Finance Property High-risk loans on the rise
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High-risk loans on the rise

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As the balance on the average Aussie’s home loan continues to grow, consumer watchdogs have warned against “toxic” interest-only loans for home-owners.

Despite record low interest rates and efforts by regulators to tighten lending standards of local banks, the average mortgage debt of local home borrowers rose to $239,000 at the end of September.

That represents a rise of $7000 on the average home loan balance of $232,000 recorded at the end of September last year, according to the latest data published by the Australian Prudential Regulation Authority.

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But in the last 18 months a new trend has emerged in the home loan market – more people buying a house to live in are taking out interest-only mortgages.

These loans, which are the fastest growing category of home lending, mean borrowers only need to pay the interest component of the loan at the end of each month. Repayments to the principal are deferred.

The idea behind this comes from investors. They aim to borrow, and hope the value of the property will increase enough to pay off the principal in three to five years’ time – also delivering them a capital gain. As a kicker there are also tax benefits for taking these types of loans, but only for investors.

CHOICE has cautioned home owners saying interest only loans can be a “high-risk borrowing option”.

“While some consumers are attracted to these products when interest rates are low and various asset classes are in a growth phase, when markets contract you can be left with a lot of debt and not much to show for it,” head of media Tom Godfrey said.

“These loans are particularly toxic in the housing market if a significant correction occurs, as happened in 2007-08.”

He warned that when interest rates rise, as is predicted by economists to occur next year, home owners could find themselves struggling with repayments with little equity to work with.

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Interest-only loans mean more risk of financial stress. Photo: Shutterstock

“As a rule, you want to pay off a loan as quickly as possible – principal and interest. Even with tax benefits, if your circumstances change you can find yourself moving from interest only to debt only.”

The average balance on interest-only mortgages ballooned to $308,000 at the end of September.

This fast-growing category of home lending now accounts for more than one third of Australia’s $1.3 trillion home loan market.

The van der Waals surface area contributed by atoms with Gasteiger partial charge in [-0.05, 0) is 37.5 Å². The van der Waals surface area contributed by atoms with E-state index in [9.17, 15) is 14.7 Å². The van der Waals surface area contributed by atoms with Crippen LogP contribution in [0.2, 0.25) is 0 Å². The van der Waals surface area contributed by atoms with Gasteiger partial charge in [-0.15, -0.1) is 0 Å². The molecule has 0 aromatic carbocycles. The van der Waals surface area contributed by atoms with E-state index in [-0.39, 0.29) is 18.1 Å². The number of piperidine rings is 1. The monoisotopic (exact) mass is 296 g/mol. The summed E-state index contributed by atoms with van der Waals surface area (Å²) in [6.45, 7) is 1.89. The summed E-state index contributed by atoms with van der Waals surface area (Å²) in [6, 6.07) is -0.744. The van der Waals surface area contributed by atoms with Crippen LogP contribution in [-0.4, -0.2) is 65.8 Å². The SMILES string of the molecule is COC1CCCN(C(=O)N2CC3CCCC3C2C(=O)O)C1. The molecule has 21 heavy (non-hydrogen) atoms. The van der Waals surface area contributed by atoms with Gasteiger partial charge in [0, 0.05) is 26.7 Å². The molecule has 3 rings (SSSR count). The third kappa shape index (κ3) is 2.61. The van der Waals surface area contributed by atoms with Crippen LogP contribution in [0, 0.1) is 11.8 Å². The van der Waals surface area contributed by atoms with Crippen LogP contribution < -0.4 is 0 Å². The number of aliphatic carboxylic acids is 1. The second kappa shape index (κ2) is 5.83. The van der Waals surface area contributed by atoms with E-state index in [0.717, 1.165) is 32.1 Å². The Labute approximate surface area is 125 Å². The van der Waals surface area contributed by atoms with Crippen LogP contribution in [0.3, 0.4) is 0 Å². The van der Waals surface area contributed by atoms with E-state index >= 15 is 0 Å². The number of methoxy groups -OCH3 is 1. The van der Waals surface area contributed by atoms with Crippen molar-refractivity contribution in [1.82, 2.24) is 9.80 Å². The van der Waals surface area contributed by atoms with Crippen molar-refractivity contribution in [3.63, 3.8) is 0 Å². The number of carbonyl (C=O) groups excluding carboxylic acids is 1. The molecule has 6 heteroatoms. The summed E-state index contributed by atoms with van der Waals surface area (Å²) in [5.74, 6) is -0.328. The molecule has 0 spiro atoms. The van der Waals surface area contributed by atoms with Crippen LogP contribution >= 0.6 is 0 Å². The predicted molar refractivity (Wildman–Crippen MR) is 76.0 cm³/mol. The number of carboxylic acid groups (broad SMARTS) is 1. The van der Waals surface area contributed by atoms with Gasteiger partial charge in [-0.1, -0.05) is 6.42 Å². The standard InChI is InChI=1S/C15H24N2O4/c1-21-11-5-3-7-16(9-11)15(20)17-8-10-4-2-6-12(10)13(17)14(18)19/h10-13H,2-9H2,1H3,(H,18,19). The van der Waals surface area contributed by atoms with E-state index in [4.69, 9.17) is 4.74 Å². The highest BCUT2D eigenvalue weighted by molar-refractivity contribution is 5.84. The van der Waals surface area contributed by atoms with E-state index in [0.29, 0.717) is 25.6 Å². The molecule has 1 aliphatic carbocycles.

Why worry?

Credit ratings agency Moody’s highlighted the risks associated with this interest-only trend in a report published last month.

Moody’s senior analyst Alena Chen observed that interest-only loans had the potential to trigger greater financial stress among home borrowers if interest rates were to rise.

“Over the past year, a notable rise has occurred in the amount of interest-only loans in Australia and owner-occupiers – people who buy a home to live in, as opposed to investors who buy to rent out – are accounting for a growing share of these loans,” Ms Chen stated in the report.

“There are concerns that many of the owner-occupiers taking out these loans – which are generally larger than the traditional principal and interest loans – would consequently find it difficult to service them if interest rates start to rise.”

Ms Chen also observed that interest-only loans were more risky for lenders and borrowers compared to mortgages where repayment of principal and interest was required from day one of the loan contract.

Struggling to sell
Consider the risk of not building equity in your home. Photo: Shutterstock

The main reason why interest-only loans are more risky is that they usually convert after five years to a standard repayment schedule under which the principal has to be reduced.

The problem for owner-occupiers is that they are not eligible for the tax deductions enjoyed by investors who borrow for a second property.

The primary effects on owner-occupiers are to delay the repayment of principal and magnify interest costs.

If rates were to rise …

Owner-occupiers should consider the risks of not building equity in their home before taking out an interest-only loan.

Such loans can make borrowers more vulnerable to sustained falls in house prices, interest rate hikes or both.

The ultimate cost of a home loan to an owner-occupier essentially boils down to how quickly the debt can be cleared.

Even if that might take 20 years, home buyers who begin reducing the principal from day one of their loan are more likely to minimise total interest charges than interest-only borrowers.

With equity in their home, borrowers with a conventional loan might also be better placed to refinance to a mortgage on better terms when interest rates begin to rise.

Borrowers with no equity in the house they live in have less flexibility and are probably destined to pay more for longer.

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